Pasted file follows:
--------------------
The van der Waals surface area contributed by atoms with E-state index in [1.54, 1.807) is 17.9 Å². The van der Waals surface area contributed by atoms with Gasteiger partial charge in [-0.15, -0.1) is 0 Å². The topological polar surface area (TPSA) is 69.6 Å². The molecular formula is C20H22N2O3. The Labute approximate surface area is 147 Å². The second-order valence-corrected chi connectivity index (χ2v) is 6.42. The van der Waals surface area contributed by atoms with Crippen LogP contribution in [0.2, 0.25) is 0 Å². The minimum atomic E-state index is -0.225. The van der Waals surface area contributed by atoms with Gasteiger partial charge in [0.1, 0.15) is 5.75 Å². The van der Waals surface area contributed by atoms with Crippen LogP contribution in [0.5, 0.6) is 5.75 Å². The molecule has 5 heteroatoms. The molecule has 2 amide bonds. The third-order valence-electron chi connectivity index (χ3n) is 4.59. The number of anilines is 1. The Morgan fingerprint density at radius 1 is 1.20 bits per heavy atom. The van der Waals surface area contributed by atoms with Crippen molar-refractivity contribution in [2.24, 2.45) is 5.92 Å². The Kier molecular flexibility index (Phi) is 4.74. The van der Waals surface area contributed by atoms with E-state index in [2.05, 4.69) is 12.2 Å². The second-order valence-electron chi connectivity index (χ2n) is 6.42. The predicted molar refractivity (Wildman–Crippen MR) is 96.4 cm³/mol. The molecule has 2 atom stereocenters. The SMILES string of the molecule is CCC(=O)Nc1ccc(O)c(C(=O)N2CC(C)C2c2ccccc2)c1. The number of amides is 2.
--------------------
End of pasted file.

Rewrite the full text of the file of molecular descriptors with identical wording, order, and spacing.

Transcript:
The van der Waals surface area contributed by atoms with E-state index in [1.54, 1.807) is 17.9 Å². The van der Waals surface area contributed by atoms with Gasteiger partial charge in [-0.15, -0.1) is 0 Å². The topological polar surface area (TPSA) is 69.6 Å². The molecular formula is C20H22N2O3. The Labute approximate surface area is 147 Å². The second-order valence-corrected chi connectivity index (χ2v) is 6.42. The van der Waals surface area contributed by atoms with Crippen LogP contribution in [0.2, 0.25) is 0 Å². The minimum atomic E-state index is -0.225. The van der Waals surface area contributed by atoms with Gasteiger partial charge in [0.1, 0.15) is 5.75 Å². The van der Waals surface area contributed by atoms with Crippen LogP contribution in [0.5, 0.6) is 5.75 Å². The molecule has 5 heteroatoms. The molecule has 2 amide bonds. The third-order valence-electron chi connectivity index (χ3n) is 4.59. The number of anilines is 1. The Morgan fingerprint density at radius 1 is 1.20 bits per heavy atom. The van der Waals surface area contributed by atoms with Crippen molar-refractivity contribution in [2.24, 2.45) is 5.92 Å². The Kier molecular flexibility index (Phi) is 4.74. The van der Waals surface area contributed by atoms with E-state index in [2.05, 4.69) is 12.2 Å². The second-order valence-electron chi connectivity index (χ2n) is 6.42. The predicted molar refractivity (Wildman–Crippen MR) is 96.4 cm³/mol. The molecule has 2 atom stereocenters. The SMILES string of the molecule is CCC(=O)Nc1ccc(O)c(C(=O)N2CC(C)C2c2ccccc2)c1. The number of amides is 2.